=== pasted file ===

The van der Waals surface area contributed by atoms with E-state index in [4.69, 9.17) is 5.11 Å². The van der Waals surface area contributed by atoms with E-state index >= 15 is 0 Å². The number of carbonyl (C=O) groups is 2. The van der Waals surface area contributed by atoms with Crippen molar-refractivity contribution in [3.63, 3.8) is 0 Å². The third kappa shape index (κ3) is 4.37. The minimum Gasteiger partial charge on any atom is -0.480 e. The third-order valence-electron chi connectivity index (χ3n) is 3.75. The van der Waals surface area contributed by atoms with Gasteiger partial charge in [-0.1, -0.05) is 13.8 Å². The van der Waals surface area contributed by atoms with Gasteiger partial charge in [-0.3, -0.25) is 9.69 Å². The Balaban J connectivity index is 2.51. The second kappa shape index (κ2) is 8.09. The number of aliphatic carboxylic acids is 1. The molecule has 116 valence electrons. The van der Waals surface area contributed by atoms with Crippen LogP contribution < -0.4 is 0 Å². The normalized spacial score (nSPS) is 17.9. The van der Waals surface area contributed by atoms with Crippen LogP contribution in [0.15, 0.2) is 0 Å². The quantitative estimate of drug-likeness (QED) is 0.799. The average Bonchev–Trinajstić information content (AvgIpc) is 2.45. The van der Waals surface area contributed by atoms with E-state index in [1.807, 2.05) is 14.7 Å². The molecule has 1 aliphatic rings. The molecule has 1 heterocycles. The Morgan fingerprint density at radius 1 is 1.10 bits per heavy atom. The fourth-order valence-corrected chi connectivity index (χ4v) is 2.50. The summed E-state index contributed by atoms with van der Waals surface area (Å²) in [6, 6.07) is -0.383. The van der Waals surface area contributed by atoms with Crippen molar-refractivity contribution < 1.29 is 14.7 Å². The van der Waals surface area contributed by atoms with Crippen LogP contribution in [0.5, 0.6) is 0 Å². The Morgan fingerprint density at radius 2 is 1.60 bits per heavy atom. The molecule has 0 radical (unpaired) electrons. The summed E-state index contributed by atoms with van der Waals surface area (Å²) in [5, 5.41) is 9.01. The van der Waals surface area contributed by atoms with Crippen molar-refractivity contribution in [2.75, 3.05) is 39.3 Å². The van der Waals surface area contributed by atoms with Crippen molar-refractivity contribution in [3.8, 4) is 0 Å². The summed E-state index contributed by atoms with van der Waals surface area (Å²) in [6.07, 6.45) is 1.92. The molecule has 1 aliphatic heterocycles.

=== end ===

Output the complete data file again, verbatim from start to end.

The van der Waals surface area contributed by atoms with E-state index in [4.69, 9.17) is 5.11 Å². The van der Waals surface area contributed by atoms with E-state index >= 15 is 0 Å². The number of carbonyl (C=O) groups is 2. The van der Waals surface area contributed by atoms with Crippen molar-refractivity contribution in [3.63, 3.8) is 0 Å². The third kappa shape index (κ3) is 4.37. The minimum Gasteiger partial charge on any atom is -0.480 e. The third-order valence-electron chi connectivity index (χ3n) is 3.75. The van der Waals surface area contributed by atoms with Gasteiger partial charge in [-0.1, -0.05) is 13.8 Å². The van der Waals surface area contributed by atoms with Gasteiger partial charge in [-0.3, -0.25) is 9.69 Å². The Balaban J connectivity index is 2.51. The second kappa shape index (κ2) is 8.09. The number of aliphatic carboxylic acids is 1. The molecule has 116 valence electrons. The van der Waals surface area contributed by atoms with Crippen LogP contribution < -0.4 is 0 Å². The normalized spacial score (nSPS) is 17.9. The van der Waals surface area contributed by atoms with Crippen LogP contribution in [0.15, 0.2) is 0 Å². The quantitative estimate of drug-likeness (QED) is 0.799. The average Bonchev–Trinajstić information content (AvgIpc) is 2.45. The van der Waals surface area contributed by atoms with E-state index in [1.807, 2.05) is 14.7 Å². The molecule has 1 aliphatic rings. The molecule has 1 heterocycles. The Morgan fingerprint density at radius 1 is 1.10 bits per heavy atom. The fourth-order valence-corrected chi connectivity index (χ4v) is 2.50. The summed E-state index contributed by atoms with van der Waals surface area (Å²) in [6, 6.07) is -0.383. The van der Waals surface area contributed by atoms with Crippen molar-refractivity contribution < 1.29 is 14.7 Å². The van der Waals surface area contributed by atoms with Crippen LogP contribution in [0.5, 0.6) is 0 Å². The Morgan fingerprint density at radius 2 is 1.60 bits per heavy atom. The molecule has 0 radical (unpaired) electrons. The summed E-state index contributed by atoms with van der Waals surface area (Å²) in [5, 5.41) is 9.01. The van der Waals surface area contributed by atoms with Crippen molar-refractivity contribution in [2.75, 3.05) is 39.3 Å². The van der Waals surface area contributed by atoms with Crippen molar-refractivity contribution in [3.8, 4) is 0 Å². The summed E-state index contributed by atoms with van der Waals surface area (Å²) in [6.07, 6.45) is 1.92. The molecule has 1 aliphatic heterocycles.